As someone who is “good with computers” can tell you, sometimes you have to brave into the wilderness of the unknown. And by unknown I mean those that don’t know about computers. Yes, even in this life of glamour, high praise, and complete control of integrated circuits, there will be times you have enlighten one of your friends or family members on how it all works. But, don’t look at this as a time to complain or get frustrated. That time will come later, when they’re no longer in the room and you’re trying to sort all your desktop icons back into the groups in which they started.
Now, let’s make this as simple as possible. They have a problem and you need to deliver a solution. As with any good project, you’ve just defined the requirements. Add that to your resume. Find out what it is they want you to do. Perhaps it’s something simple like telling them how to start looping through an array from the position of -3. But keep in mind, it could be much harder. They may want you to clean up spilled coffee from their keyboard or remove a pet hamster from a power supply. It’s always good to know what you’re dealing with before agreeing to a verbal contract.
If you do verbally agree to helping them after defining the issue, stay true to your word. Let them know that you take multiple forms of payment: Bud Lite, assorted IPAs, shots, or anything else to help you forget the next few hours. Plus, depending on the technical level of your apprentice, you may need the social lubrication. While doing the work, remember never to allow scope creep. This is important in any project. Your social contract was air-tight: The computer was “running slow” and you’re here to fix it. So, backup the data, reinstall Windows, and install only the essentials. Simple. You could probably have it done in about six beers and two shots, given the appropriate number of bathroom breaks.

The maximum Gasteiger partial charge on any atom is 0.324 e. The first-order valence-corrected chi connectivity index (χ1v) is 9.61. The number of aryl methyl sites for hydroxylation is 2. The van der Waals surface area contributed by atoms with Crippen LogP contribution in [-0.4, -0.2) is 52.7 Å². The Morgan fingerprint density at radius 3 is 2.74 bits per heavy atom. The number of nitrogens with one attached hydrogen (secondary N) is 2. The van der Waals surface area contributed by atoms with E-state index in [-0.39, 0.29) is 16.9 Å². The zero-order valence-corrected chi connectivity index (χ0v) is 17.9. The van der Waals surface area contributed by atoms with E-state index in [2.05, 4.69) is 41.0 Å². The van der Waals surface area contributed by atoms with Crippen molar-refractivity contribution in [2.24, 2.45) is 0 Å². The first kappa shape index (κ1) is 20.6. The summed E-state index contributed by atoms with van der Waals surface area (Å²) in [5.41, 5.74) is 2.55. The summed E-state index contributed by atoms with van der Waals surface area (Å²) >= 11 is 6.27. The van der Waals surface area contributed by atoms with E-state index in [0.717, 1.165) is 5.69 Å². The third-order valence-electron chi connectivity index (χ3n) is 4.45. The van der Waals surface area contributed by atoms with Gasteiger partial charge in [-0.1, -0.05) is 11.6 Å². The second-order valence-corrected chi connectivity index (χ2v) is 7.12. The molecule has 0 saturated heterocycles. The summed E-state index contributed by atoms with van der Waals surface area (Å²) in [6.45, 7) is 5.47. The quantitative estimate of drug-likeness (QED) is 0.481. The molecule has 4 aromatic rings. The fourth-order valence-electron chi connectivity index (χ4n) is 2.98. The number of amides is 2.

Once you’re done, make sure the apprentice is happy with the results. Let them know that upgrading from Windows Vista to Windows 10 might be a little jarring at first, but they’ll get used to it. And above all, remain professional. Only tell them jokes they won’t understand, like calling something a “layer 8” issue or telling them there was a PEBCAK short in the system, but with a little time, effort, and alcohol you were able to resolve it.
After it’s all done, then it’s time to call an Uber to take you home. You can always come back for your car tomorrow. Remember to never drink and commute, but always drink and compute.
Remember, we’re on this team together. I’m on call if you need me.